Just in time for the Thanksgiving holiday, when American families get together to unwind, enjoy good company and a good meal, a controversial Harvard report published in JAMA about soup cans with BPA epoxy resin lining tries to throw a wet blanket on one of America’s most cherished traditions. The report follows on the heels of another misleading study targeting popular Thanksgiving canned dishes.
Food packaging with BPA epoxy resin linings — including soup cans, the target of the Harvard study — have done well to protect us from dangerous pathogens like E-coli and botulism for decades on end. Food-borne illnesses would “be rampant” without the BPA coating, North American Metal Packaging Alliance (NAMPA) chairman John Rost told CE&N.
Products like these also have long shelf life, which is essential to feeding large numbers of people in disaster-relief and military operations. Food banks, families on a budget, and others benefit from the extended shelf-life of canned foods made possible by BPA.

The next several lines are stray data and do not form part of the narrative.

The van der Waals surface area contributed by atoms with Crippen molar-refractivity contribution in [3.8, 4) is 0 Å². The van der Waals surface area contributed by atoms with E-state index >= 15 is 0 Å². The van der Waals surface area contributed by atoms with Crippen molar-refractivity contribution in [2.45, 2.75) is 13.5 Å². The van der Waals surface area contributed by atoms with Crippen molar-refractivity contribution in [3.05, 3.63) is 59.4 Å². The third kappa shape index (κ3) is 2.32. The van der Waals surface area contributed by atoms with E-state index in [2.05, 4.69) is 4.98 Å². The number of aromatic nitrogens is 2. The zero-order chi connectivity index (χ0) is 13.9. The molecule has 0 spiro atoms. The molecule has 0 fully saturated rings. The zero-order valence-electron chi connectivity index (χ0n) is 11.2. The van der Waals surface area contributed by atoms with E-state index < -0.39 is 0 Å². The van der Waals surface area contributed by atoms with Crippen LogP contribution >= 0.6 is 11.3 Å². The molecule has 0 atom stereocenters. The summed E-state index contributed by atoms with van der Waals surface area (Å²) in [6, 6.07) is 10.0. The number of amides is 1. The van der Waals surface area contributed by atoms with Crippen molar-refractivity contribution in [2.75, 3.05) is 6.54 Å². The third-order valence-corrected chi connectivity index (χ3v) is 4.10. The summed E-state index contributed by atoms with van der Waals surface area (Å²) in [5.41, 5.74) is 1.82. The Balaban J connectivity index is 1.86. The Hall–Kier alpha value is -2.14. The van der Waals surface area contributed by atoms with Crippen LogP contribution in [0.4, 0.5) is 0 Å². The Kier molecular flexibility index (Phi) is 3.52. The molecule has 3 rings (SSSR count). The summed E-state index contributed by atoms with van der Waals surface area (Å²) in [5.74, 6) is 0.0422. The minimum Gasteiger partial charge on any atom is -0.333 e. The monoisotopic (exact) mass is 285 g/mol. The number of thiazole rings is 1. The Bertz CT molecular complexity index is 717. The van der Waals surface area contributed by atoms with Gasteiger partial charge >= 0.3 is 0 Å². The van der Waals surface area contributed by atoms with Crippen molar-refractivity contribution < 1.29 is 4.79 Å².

A recently released EPA-funded study offers good information about the way our bodies interact with BPA. The study’s results indicated that, because BPA is efficiently metabolized and rapidly excreted in urine, it is very unlikely that BPA could cause health effects. For the “soup study” participants, BPA was detected exactly where health experts expected to find it – in the subjects’ urine – and at levels well within safe limits.
You see, the consensus of major government agencies around the world is that BPA is safe as used in important food-contact applications. It’s why FDA records indicate there hasn’t been an incidence of food-borne illness from a failure in metal packaging in more than 36 years.
Most consumers won’t buy the hype behind these studies. They’ve seen this carefully timed scare tactic before. But for those who are searching for more information on the issue, the North American Metal Packaging Alliance (NAMPA) can help (read NAMPA’s statement here), and so can the Facts About BPA website.